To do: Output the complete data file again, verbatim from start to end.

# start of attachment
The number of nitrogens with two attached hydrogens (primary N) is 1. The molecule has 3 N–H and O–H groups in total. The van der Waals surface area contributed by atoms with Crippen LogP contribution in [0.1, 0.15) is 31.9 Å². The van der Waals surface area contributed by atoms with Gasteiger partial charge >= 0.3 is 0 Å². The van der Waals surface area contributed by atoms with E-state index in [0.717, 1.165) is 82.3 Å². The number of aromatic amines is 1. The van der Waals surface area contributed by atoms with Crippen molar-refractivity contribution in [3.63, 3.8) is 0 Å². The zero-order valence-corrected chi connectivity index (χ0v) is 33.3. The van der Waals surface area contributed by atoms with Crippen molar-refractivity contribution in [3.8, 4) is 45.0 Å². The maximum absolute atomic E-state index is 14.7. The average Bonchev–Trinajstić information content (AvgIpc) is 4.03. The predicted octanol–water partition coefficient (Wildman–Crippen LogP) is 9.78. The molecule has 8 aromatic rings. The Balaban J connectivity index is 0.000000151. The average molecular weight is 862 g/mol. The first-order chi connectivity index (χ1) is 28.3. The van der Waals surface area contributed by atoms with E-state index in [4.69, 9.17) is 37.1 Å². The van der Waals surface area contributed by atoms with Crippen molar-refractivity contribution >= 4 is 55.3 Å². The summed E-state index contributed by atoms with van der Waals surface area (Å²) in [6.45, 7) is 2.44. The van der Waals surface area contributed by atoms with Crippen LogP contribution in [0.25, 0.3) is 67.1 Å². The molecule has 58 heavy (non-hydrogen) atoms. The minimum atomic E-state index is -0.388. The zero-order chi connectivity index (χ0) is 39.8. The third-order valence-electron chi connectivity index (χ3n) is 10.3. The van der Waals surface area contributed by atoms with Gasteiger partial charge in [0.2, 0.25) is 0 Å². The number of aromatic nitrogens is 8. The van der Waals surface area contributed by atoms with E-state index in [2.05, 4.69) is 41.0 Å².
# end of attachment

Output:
The number of nitrogens with two attached hydrogens (primary N) is 1. The molecule has 3 N–H and O–H groups in total. The van der Waals surface area contributed by atoms with Crippen LogP contribution in [0.1, 0.15) is 31.9 Å². The van der Waals surface area contributed by atoms with Gasteiger partial charge >= 0.3 is 0 Å². The van der Waals surface area contributed by atoms with E-state index in [0.717, 1.165) is 82.3 Å². The number of aromatic amines is 1. The van der Waals surface area contributed by atoms with Crippen molar-refractivity contribution in [3.63, 3.8) is 0 Å². The zero-order valence-corrected chi connectivity index (χ0v) is 33.3. The van der Waals surface area contributed by atoms with Crippen molar-refractivity contribution in [3.8, 4) is 45.0 Å². The maximum absolute atomic E-state index is 14.7. The average Bonchev–Trinajstić information content (AvgIpc) is 4.03. The predicted octanol–water partition coefficient (Wildman–Crippen LogP) is 9.78. The molecule has 8 aromatic rings. The Balaban J connectivity index is 0.000000151. The average molecular weight is 862 g/mol. The first-order chi connectivity index (χ1) is 28.3. The van der Waals surface area contributed by atoms with E-state index in [4.69, 9.17) is 37.1 Å². The van der Waals surface area contributed by atoms with Crippen molar-refractivity contribution >= 4 is 55.3 Å². The summed E-state index contributed by atoms with van der Waals surface area (Å²) in [6.45, 7) is 2.44. The van der Waals surface area contributed by atoms with Crippen LogP contribution in [0.25, 0.3) is 67.1 Å². The molecule has 58 heavy (non-hydrogen) atoms. The minimum atomic E-state index is -0.388. The zero-order chi connectivity index (χ0) is 39.8. The third-order valence-electron chi connectivity index (χ3n) is 10.3. The van der Waals surface area contributed by atoms with Gasteiger partial charge in [0.2, 0.25) is 0 Å². The number of aromatic nitrogens is 8. The van der Waals surface area contributed by atoms with E-state index in [2.05, 4.69) is 41.0 Å².